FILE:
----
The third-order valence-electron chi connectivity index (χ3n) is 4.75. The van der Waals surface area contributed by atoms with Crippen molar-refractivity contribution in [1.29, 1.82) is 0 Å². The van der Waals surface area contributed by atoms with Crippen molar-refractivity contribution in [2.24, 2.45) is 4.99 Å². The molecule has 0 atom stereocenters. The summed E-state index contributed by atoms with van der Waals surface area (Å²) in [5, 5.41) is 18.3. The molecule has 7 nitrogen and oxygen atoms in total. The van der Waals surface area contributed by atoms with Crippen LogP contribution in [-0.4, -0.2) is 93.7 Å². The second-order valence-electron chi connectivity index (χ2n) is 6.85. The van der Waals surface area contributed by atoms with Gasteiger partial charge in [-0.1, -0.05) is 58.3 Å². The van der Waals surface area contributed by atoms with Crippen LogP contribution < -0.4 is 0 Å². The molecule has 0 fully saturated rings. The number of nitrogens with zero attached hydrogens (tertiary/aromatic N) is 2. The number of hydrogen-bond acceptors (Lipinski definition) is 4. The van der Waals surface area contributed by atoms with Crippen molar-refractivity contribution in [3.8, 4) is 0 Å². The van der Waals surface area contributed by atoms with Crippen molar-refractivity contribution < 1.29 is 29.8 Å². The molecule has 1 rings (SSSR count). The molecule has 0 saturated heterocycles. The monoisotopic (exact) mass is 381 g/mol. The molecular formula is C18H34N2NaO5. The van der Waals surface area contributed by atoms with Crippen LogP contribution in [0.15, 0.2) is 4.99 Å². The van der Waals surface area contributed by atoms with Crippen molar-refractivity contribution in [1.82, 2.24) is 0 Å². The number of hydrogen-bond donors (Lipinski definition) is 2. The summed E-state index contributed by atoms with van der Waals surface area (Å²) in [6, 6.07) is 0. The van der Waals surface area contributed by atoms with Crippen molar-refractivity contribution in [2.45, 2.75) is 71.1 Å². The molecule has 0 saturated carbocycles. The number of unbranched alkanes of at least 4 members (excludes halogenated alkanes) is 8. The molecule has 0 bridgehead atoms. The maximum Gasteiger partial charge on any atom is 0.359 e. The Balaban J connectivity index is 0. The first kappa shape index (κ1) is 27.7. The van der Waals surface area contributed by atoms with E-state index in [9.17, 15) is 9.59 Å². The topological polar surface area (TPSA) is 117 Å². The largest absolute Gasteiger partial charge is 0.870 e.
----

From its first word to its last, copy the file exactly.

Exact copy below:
The third-order valence-electron chi connectivity index (χ3n) is 4.75. The van der Waals surface area contributed by atoms with Crippen molar-refractivity contribution in [1.29, 1.82) is 0 Å². The van der Waals surface area contributed by atoms with Crippen molar-refractivity contribution in [2.24, 2.45) is 4.99 Å². The molecule has 0 atom stereocenters. The summed E-state index contributed by atoms with van der Waals surface area (Å²) in [5, 5.41) is 18.3. The molecule has 7 nitrogen and oxygen atoms in total. The van der Waals surface area contributed by atoms with Crippen LogP contribution in [-0.4, -0.2) is 93.7 Å². The second-order valence-electron chi connectivity index (χ2n) is 6.85. The van der Waals surface area contributed by atoms with Gasteiger partial charge in [-0.1, -0.05) is 58.3 Å². The van der Waals surface area contributed by atoms with Crippen LogP contribution < -0.4 is 0 Å². The molecule has 0 fully saturated rings. The number of nitrogens with zero attached hydrogens (tertiary/aromatic N) is 2. The number of hydrogen-bond acceptors (Lipinski definition) is 4. The van der Waals surface area contributed by atoms with Crippen molar-refractivity contribution in [3.8, 4) is 0 Å². The van der Waals surface area contributed by atoms with Crippen molar-refractivity contribution < 1.29 is 29.8 Å². The molecule has 1 rings (SSSR count). The molecule has 0 saturated heterocycles. The monoisotopic (exact) mass is 381 g/mol. The molecular formula is C18H34N2NaO5. The van der Waals surface area contributed by atoms with Crippen LogP contribution in [0.15, 0.2) is 4.99 Å². The van der Waals surface area contributed by atoms with Crippen molar-refractivity contribution in [1.82, 2.24) is 0 Å². The number of hydrogen-bond donors (Lipinski definition) is 2. The summed E-state index contributed by atoms with van der Waals surface area (Å²) in [6, 6.07) is 0. The van der Waals surface area contributed by atoms with Crippen molar-refractivity contribution in [2.45, 2.75) is 71.1 Å². The molecule has 0 saturated carbocycles. The number of unbranched alkanes of at least 4 members (excludes halogenated alkanes) is 8. The molecule has 0 bridgehead atoms. The maximum Gasteiger partial charge on any atom is 0.359 e. The Balaban J connectivity index is 0. The first kappa shape index (κ1) is 27.7. The van der Waals surface area contributed by atoms with E-state index in [9.17, 15) is 9.59 Å². The topological polar surface area (TPSA) is 117 Å². The largest absolute Gasteiger partial charge is 0.870 e.